A: Absolutely. [The slave traders] can do what they want to you but if you can at least say your name and have someone else say your name back to you, it seems like the most gratifying thing in the world for these poor, wretched captives in the holds of slave ships. To have somebody else say your name is like saying, "I acknowledge your humanity," while you are trapped in a totally dehumanizing process. I was very touched as I tried to envisage these scenes where people were desperate to have their names be said and stories told.

Q: I imagine in researching a book like this, the small, everyday details of what people ate, or how they spoke, would be the most interesting. Was that the case for you?

A: Oh, yes. The most interesting thing was reading first-person accounts by black people and by Europeans who were living in the time. I read every single memoir I could find from the period. One in particular, which was published in 1789, was by Olaudah Equiano. He was an African who was kidnapped as a child, like Aminata, and taken to the Americas and got free over time. The book made him very famous in London when he published it. He wrote about seeing his breath in the cold for the first time and he thought his mouth was on fire. That was a fascinating detail, which I borrowed and used in the book.

Another incredibly interesting detail came from Anna Maria Falconbridge, whose husband helped establish the colony of Freetown in Sierra Leone as an abolitionist. She goes to what was called a "slave factory," where people were held off the coast of Africa until they are sent away in ships. She describes what it looks like to see the men and women chained in this pit of mud, out in the open, exposed to the sun and rain, like pigs in a pen. And she was shocked because she was this white, privileged woman from London and she wasn't supposed to see or know about these things.

It was these kinds of stories that really helped me write the novel, not the scholarly stuff. This was the stuff that told me what they were wearing, what they were feeling, where their scars were, how were they made to walk and how they were chained together.

Q: Aminata is such a strong and compelling female character. Did this story have to have a woman at its centre?

A: It had to be a woman. I believe you locate the story in the shoes of the person who has the most to lose. And for dramatic purposes, this woman needs to catch babies as a midwife and she needs to lose her own babies as a woman and as a mother. There's so much irony and the sadness in that. There was just no way it could be anything but a woman's story. I just felt it in the gut.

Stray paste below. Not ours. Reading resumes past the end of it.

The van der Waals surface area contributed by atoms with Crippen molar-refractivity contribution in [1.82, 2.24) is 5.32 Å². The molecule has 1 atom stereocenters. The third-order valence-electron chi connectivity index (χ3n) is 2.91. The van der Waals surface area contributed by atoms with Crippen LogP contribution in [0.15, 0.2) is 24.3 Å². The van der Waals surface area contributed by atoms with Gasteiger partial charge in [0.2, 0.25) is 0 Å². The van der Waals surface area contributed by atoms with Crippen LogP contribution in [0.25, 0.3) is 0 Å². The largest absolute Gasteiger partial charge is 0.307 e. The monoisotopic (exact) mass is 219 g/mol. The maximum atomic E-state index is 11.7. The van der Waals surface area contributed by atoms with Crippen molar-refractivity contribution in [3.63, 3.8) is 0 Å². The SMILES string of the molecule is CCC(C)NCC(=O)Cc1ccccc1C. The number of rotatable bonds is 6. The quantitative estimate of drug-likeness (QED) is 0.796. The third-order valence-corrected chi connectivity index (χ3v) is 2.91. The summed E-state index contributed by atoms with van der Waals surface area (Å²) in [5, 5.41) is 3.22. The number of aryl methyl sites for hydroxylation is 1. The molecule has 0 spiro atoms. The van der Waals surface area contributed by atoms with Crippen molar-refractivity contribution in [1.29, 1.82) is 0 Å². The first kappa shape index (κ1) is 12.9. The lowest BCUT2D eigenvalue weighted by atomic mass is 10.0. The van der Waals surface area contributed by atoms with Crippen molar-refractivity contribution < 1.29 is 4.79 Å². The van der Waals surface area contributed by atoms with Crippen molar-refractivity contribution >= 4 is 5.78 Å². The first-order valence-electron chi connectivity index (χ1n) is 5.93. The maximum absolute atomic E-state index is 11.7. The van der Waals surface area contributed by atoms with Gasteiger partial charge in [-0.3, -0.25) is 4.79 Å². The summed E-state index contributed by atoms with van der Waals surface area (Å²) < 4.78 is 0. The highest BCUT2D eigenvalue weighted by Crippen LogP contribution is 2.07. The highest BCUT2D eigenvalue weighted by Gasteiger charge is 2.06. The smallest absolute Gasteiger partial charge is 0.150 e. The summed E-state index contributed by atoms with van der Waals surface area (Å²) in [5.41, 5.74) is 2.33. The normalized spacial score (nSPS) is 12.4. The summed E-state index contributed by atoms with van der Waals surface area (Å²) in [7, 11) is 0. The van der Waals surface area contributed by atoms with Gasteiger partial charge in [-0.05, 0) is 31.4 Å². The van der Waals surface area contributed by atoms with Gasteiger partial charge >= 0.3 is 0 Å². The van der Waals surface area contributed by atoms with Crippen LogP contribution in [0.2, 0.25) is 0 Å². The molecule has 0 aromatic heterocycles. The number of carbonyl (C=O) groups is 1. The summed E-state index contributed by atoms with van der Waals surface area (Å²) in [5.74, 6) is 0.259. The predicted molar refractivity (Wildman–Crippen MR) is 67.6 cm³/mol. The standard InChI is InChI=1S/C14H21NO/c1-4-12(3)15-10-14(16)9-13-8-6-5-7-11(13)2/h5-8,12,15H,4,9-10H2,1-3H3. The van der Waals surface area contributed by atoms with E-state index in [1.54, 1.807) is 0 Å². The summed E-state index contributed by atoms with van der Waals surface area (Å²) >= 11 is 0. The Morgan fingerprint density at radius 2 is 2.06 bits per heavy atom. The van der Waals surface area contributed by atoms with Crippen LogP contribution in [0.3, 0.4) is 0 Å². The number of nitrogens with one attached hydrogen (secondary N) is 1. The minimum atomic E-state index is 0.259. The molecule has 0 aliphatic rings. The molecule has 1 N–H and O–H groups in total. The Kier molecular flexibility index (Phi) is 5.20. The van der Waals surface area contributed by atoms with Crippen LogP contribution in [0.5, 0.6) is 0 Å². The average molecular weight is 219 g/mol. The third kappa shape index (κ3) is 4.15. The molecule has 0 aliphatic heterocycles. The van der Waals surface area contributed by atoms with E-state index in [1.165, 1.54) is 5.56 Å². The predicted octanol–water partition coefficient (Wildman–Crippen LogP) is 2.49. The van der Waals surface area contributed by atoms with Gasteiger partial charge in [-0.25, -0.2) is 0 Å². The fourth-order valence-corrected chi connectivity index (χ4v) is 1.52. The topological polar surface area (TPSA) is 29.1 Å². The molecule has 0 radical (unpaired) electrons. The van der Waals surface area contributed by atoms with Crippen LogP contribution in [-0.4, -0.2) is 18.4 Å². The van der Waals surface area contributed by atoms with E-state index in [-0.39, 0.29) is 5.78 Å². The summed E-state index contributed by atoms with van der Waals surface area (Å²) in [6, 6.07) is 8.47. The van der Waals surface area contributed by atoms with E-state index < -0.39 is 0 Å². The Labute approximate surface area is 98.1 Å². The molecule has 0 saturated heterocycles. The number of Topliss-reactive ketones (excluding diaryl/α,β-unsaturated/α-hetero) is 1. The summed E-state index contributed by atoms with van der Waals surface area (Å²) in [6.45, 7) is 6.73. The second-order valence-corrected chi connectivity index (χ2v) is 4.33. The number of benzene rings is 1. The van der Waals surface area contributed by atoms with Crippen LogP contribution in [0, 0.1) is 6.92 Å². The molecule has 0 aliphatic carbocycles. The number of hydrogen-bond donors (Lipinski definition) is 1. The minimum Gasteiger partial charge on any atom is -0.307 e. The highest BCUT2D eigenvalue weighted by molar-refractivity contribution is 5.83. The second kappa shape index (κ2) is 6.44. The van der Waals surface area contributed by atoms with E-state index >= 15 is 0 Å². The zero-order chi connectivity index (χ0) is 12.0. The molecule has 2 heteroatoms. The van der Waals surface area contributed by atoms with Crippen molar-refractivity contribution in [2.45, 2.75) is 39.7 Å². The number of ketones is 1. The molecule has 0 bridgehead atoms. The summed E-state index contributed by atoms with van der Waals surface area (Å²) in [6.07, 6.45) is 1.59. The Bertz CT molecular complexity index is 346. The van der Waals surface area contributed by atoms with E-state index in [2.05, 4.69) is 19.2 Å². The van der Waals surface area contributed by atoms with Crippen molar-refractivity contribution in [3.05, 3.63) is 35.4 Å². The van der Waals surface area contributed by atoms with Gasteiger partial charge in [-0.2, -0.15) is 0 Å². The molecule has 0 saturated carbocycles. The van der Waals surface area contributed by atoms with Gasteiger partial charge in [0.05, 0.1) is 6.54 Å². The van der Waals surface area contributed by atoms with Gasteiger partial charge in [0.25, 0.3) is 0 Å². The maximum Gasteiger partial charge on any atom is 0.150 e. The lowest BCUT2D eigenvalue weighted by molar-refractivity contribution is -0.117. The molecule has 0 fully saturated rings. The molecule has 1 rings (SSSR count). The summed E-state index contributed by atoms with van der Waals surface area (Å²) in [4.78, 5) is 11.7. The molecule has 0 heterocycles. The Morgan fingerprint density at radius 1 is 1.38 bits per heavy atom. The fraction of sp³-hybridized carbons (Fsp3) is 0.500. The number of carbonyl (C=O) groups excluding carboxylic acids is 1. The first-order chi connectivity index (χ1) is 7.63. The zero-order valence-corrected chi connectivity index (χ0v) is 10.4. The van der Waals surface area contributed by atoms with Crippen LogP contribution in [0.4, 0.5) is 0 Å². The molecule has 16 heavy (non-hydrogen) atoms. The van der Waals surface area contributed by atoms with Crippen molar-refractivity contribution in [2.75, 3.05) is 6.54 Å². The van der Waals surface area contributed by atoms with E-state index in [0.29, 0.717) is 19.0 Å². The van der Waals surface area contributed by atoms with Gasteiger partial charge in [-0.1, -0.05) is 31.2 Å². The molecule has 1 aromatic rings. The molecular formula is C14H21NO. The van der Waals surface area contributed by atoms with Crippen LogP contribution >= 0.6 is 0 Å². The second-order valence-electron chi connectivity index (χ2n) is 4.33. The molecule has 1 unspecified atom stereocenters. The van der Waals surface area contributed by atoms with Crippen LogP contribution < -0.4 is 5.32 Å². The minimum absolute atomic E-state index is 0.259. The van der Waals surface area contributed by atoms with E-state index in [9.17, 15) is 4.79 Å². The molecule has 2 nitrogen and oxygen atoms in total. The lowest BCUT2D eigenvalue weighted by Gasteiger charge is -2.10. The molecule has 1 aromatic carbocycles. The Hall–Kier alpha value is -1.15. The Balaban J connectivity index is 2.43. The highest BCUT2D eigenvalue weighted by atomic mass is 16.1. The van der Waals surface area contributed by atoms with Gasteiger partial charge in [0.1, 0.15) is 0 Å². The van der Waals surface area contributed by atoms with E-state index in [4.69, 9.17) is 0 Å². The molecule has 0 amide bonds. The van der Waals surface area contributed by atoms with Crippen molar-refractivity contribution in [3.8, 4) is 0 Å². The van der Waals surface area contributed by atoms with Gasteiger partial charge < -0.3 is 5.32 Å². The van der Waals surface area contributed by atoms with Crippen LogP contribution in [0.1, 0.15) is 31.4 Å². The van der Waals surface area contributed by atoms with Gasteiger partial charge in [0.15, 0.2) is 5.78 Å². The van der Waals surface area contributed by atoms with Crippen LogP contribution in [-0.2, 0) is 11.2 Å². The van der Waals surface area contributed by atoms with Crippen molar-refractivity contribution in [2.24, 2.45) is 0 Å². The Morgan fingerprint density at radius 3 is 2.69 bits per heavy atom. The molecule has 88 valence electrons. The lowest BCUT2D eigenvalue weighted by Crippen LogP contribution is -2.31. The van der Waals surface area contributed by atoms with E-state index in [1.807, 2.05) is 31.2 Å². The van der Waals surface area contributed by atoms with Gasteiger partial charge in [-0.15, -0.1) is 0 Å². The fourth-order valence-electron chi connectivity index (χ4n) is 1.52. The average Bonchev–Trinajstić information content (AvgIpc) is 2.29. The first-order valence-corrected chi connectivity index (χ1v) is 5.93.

Q: Lately, there's been a greater willingness to acknowledge offences like Native residential schools or the Chinese Head Tax in the discussion of Canadian history. But there still seems to be a reluctance to address Canada's involvement in the slave trade. Why is that?

A: I think we have this innate emotional need to think of ourselves as morally superior to those Americans who did all those dastardly things down south in slavery. And, often, we who think that don't know that slavery existed in our own backyard. There's a great resistance to looking at the fullness of our history. Often, we look at it in a congratulatory way: We have multiculturalism and we're a tolerant nation and we look after each other.

I love Canada and I choose to live here and I'm proud of that, but I don't think it serves us to sugarcoat our history. I'm not interested in pointing fingers or apportioning blame. I just wanted to dramatize and bring [this history] to the forefront so that we understand and appreciate it. And that's not just that we were a haven for slaves along the underground railroad. But, also, that we practiced slavery here, too. And that we brought these Loyalists to Nova Scotia and betrayed them terribly and treated them in the worst possible way. And this isn't just black history. It's Canadian history.

My post about The Book of Negroes is here.

Lawrence Hill also co-authored The Deserter's Tale, which I blogged about here. You can read the intro here.